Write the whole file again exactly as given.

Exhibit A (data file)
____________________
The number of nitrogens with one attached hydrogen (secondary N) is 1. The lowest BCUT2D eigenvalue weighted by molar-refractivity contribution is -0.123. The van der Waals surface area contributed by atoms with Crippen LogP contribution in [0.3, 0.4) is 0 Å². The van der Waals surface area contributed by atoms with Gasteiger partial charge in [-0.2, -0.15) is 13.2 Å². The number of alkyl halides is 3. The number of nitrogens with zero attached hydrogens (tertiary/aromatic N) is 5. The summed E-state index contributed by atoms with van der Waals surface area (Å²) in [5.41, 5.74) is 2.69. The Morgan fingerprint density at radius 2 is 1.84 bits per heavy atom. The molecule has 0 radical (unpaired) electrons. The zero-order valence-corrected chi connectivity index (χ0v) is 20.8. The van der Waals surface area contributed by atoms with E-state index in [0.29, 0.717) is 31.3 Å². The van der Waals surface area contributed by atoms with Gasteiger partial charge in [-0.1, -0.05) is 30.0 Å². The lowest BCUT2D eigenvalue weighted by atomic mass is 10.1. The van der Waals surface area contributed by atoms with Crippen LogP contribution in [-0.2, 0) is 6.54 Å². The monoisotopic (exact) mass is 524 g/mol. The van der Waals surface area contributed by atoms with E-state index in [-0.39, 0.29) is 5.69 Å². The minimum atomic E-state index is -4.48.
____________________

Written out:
The number of nitrogens with one attached hydrogen (secondary N) is 1. The lowest BCUT2D eigenvalue weighted by molar-refractivity contribution is -0.123. The van der Waals surface area contributed by atoms with Crippen LogP contribution in [0.3, 0.4) is 0 Å². The van der Waals surface area contributed by atoms with Gasteiger partial charge in [-0.2, -0.15) is 13.2 Å². The number of alkyl halides is 3. The number of nitrogens with zero attached hydrogens (tertiary/aromatic N) is 5. The summed E-state index contributed by atoms with van der Waals surface area (Å²) in [5.41, 5.74) is 2.69. The Morgan fingerprint density at radius 2 is 1.84 bits per heavy atom. The molecule has 0 radical (unpaired) electrons. The zero-order valence-corrected chi connectivity index (χ0v) is 20.8. The van der Waals surface area contributed by atoms with E-state index in [0.29, 0.717) is 31.3 Å². The van der Waals surface area contributed by atoms with Gasteiger partial charge in [-0.1, -0.05) is 30.0 Å². The lowest BCUT2D eigenvalue weighted by atomic mass is 10.1. The van der Waals surface area contributed by atoms with Crippen LogP contribution in [-0.2, 0) is 6.54 Å². The monoisotopic (exact) mass is 524 g/mol. The van der Waals surface area contributed by atoms with E-state index in [-0.39, 0.29) is 5.69 Å². The minimum atomic E-state index is -4.48.